Leadership is a spiritual task.  For all that there is a whole secular industry nowadays teaching leadership and management principles, the essence of good leadership – wisdom, humility, service, vision, empowerment – are things which reside in the nature and heart of God.  It stands to reason, then, that the calling of true leadership is amplified and empowered by the Spirit of God.

This happens a lot earlier than we think in the bible.  Well before King David, well before Gideon or Samson, or any of the Judges.  You have to go back to chapter 11 of the book of Numbers.  And, even more surprising, this gift of spiritual leadership was a corporate affair.  No less than 70 people, along with Moses, were filled with the Spirit for the task of leadership.

The context?  Moses is overwhelmed with the burden of leading God’s people.  This has happened before (in Exodus 18), but this time, faced with another rebellion, Moses has had enough.  ‘Kill me now!’ he says to God (v15), who wisely realises that this is a man at the end of his tether.  So God provides Moses with 70 others to ‘share the burden of the people with you’ (v17).

What is fascinating is how God equips this leadership team: ‘I will take some of the power of the Spirit that is on you and put it on them.’ (v17)  The work of God needs the Spirit of God.  Almost uniquely in the Old Testament, this work is shown to be something for many, not just for one.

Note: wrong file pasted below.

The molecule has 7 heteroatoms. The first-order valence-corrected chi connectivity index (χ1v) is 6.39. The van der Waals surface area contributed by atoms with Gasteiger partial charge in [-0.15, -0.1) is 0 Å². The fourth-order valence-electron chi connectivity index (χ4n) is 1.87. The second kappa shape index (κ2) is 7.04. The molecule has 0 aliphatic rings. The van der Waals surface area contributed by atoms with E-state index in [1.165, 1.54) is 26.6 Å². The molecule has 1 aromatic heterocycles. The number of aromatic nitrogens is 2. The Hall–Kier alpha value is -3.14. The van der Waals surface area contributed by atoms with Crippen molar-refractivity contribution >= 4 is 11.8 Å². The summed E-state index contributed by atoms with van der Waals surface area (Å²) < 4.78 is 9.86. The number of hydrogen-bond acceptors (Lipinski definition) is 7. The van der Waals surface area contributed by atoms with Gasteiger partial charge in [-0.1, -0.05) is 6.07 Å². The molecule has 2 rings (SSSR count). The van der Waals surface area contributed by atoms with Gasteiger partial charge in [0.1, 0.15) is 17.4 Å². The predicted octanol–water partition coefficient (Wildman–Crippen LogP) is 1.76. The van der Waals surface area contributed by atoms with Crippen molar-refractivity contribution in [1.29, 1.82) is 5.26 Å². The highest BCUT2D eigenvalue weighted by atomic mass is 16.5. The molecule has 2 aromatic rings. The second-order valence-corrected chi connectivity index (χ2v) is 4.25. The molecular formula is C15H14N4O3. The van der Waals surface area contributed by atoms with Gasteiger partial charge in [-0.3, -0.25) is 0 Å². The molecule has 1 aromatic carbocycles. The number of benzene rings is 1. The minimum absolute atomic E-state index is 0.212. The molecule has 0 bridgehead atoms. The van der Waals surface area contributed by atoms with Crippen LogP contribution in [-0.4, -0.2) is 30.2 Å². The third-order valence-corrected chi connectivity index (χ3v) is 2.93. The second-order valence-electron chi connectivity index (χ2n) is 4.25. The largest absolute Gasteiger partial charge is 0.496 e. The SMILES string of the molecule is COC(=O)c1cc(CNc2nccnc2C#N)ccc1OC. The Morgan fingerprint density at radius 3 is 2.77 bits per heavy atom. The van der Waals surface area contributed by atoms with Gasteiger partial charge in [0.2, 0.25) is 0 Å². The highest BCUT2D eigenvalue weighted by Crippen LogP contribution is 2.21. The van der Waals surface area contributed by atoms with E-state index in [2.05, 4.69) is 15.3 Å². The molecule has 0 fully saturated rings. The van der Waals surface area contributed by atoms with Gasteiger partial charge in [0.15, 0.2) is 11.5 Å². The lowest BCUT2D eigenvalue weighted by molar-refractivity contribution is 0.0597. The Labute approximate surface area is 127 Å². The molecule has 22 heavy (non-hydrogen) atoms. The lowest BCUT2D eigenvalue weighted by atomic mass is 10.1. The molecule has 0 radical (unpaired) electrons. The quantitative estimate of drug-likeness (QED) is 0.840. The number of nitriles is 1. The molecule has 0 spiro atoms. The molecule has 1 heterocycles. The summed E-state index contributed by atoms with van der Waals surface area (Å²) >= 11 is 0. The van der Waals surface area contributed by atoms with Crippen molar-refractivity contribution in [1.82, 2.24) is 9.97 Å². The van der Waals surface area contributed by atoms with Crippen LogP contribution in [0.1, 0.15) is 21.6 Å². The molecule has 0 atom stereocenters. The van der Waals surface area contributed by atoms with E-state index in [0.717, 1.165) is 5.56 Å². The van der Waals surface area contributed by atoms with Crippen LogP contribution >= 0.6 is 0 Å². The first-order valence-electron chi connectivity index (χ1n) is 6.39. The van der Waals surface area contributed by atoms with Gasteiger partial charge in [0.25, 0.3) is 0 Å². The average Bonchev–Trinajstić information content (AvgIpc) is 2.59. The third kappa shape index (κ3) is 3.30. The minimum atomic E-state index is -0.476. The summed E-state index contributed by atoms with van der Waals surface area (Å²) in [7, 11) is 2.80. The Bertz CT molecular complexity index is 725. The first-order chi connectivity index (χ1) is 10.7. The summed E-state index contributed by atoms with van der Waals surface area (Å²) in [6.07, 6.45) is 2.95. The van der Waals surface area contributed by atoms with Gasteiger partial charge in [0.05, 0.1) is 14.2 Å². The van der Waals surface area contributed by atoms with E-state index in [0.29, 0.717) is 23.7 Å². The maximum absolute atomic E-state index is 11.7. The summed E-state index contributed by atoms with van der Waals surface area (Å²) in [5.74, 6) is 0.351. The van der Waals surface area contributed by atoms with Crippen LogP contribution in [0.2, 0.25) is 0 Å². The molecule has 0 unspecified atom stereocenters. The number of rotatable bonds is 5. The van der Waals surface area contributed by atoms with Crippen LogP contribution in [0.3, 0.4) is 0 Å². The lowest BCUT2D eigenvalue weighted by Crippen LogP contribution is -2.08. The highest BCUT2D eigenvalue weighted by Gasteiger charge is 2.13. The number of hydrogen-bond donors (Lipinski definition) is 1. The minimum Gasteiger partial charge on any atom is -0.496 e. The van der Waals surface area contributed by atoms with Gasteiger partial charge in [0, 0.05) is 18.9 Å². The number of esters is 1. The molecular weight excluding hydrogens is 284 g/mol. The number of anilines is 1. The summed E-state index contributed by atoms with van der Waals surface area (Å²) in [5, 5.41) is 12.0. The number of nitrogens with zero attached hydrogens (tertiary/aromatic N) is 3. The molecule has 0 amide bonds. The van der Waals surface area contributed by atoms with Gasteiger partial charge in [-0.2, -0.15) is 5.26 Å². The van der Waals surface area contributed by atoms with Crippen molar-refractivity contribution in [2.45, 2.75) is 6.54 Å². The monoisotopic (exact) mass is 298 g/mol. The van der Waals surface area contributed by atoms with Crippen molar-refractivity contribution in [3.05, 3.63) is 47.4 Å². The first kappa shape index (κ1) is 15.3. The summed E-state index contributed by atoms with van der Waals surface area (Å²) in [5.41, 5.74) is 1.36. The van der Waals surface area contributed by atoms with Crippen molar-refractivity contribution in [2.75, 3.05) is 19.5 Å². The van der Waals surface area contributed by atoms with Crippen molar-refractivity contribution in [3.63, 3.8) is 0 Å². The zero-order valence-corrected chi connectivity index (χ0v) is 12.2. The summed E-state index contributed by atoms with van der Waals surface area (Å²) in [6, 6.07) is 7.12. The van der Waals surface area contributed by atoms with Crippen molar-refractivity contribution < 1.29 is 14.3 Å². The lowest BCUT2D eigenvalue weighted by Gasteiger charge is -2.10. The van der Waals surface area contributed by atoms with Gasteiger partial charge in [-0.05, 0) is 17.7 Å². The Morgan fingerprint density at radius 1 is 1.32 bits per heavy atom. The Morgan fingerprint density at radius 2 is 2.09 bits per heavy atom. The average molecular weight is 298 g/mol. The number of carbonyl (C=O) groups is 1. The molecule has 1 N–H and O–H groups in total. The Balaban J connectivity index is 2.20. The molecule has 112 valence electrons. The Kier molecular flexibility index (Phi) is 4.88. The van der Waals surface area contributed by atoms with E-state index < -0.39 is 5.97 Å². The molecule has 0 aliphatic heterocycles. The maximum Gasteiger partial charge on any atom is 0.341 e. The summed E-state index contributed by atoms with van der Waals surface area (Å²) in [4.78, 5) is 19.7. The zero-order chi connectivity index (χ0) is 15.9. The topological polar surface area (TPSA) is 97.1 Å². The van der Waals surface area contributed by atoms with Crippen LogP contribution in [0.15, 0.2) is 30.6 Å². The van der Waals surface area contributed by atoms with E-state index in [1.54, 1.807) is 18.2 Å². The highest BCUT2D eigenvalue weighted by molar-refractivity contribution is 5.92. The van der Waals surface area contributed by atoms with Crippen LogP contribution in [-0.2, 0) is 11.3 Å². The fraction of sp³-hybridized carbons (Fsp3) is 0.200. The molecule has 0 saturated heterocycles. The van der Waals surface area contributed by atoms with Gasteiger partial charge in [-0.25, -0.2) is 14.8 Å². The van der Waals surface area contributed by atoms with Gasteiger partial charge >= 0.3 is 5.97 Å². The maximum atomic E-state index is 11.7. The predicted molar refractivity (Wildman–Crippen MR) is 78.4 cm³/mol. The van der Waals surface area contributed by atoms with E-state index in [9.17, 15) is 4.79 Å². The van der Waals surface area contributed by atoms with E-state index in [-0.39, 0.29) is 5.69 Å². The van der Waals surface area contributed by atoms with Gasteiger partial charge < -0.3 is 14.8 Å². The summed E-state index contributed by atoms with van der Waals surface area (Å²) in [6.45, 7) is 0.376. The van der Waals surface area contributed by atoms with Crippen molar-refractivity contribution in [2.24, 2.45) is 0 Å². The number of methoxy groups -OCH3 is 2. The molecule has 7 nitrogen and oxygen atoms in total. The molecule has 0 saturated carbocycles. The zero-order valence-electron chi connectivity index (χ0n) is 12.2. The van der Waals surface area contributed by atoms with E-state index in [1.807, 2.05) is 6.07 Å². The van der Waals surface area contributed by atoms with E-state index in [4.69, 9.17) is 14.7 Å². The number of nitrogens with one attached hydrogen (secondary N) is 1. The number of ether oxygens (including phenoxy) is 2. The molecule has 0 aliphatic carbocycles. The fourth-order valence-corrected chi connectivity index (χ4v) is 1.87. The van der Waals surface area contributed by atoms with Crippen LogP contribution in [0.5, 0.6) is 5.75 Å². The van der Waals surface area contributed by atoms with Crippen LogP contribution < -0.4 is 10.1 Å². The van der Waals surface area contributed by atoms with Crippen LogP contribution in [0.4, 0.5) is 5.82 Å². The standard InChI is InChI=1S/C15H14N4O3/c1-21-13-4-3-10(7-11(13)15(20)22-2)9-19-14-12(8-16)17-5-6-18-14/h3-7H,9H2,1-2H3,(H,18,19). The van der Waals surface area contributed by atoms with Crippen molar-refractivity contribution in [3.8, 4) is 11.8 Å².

And it is not limited to place, either.  Two of the new leaders – Eldad and Medad – don’t get the memo, and miss the meeting.  Yet, amazingly, they begin to prophesy too, out in the camp (v26).  In a lovely foreshadowing of the sort of conversation the disciples have with Jesus, Joshua complains to Moses: it’s just not cricket!  And, like Jesus, Moses says, effectively: ‘Calm down: you should be pleased.  I wish everyone could receive the Spirit and prophesy!’ (v29)

The applications of this lovely story are numerous.  We could reflect that leadership is a spiritual calling requiring spiritual equipping.  We could rejoice that God is not limited to times and places, techniques and rituals.  But let’s give thanks today that there’s plenty enough of the Spirit to go round.  You might feel like Eldad and Medad – always missing the memo – but God doesn’t forget you.  He can bless you and use you anyway.